Controversial Deliveroo contracts and employment law
Deliveroo, an online food courier, has come under criticism by employment law commentators due to its controversial contracts with delivery drivers. They seek to prevent their (self-employed) staff from being able to take court or tribunal action so as to be recognised as employees of the company.
The clause reportedly states that the driver promises not to bring any tribunal or court claims in which they contend that they are a worker.
Another clause adds that if such legal action is taken, the individual must pay Deliveroo’s legal costs of defending the claim.
Why is this a problem?
Deliveroo sees its couriers not as staff of the company but instead as independent contractors who are offering their services via Deliveroo’s IT platform. If this is what they are, they have fewer rights than employed staff and cannot bring tribunal claims or organise industrial action. Nor can they collectively negotiate better pay and conditions than the £7 an hour, and then £1 per delivery they receive.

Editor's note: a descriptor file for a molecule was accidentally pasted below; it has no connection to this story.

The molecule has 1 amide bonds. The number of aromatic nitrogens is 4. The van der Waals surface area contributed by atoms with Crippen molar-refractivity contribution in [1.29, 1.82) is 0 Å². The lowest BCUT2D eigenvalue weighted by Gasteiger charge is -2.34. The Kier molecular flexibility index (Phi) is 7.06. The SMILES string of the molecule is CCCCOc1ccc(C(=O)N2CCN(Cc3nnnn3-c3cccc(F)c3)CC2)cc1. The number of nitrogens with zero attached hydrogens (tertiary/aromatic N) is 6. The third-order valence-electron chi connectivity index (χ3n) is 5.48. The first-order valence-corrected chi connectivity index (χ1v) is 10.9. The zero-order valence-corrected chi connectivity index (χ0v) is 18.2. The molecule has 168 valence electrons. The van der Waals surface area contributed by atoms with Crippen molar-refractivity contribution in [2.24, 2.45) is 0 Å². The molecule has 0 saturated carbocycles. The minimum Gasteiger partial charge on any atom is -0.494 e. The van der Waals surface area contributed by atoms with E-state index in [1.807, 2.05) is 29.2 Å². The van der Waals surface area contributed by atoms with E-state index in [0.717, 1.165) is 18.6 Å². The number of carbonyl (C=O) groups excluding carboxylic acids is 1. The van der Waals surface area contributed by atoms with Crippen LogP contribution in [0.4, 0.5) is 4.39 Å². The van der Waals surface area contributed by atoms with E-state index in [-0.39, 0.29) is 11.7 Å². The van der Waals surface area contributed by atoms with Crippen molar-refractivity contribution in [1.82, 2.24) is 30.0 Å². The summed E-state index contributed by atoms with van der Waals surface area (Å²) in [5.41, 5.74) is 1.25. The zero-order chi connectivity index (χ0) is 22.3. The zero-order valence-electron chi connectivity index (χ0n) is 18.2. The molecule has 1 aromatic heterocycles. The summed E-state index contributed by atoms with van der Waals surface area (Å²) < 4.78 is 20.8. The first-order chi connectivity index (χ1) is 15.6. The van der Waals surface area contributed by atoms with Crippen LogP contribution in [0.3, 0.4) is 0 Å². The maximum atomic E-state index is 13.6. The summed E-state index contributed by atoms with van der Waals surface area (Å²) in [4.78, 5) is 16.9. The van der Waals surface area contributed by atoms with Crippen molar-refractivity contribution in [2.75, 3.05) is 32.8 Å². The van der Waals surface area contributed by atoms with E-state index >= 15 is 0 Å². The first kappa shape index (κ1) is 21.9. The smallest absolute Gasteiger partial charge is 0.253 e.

In fact, they may actually be employees – until a case gets to a tribunal, it is often unclear what is the employment status of an individual who provides their services personally. Also, the exact definition of ‘employee’ can differ a little according to the exact claim being brought. Someone can be an employee for employment law purposes but not for tax purposes. Finally, even if they are not employees, they could be ‘workers’, who have some, but not all, employment rights (including working time protection).
It is clear that these clauses are not compatible with employment law, employment solicitors agree. A clause providing for reimbursement of legal expenses is of little or no legal effect, because penalty clauses are rarely enforceable and clauses barring access to an employment tribunal are never enforceable. Statutory employment rights can’t be waived outside an employment tribunal unless through a settlement agreement, on legal advice or through ACAS. A clause indemnifying an employer against the costs of defending a claim would likely be void for being contrary to public policy.
However that is no reason not to include such a clause in an employment contract as it will still discourage claims from employees, both those represented by employment solicitors and those acting alone.
By Stephanie Stevens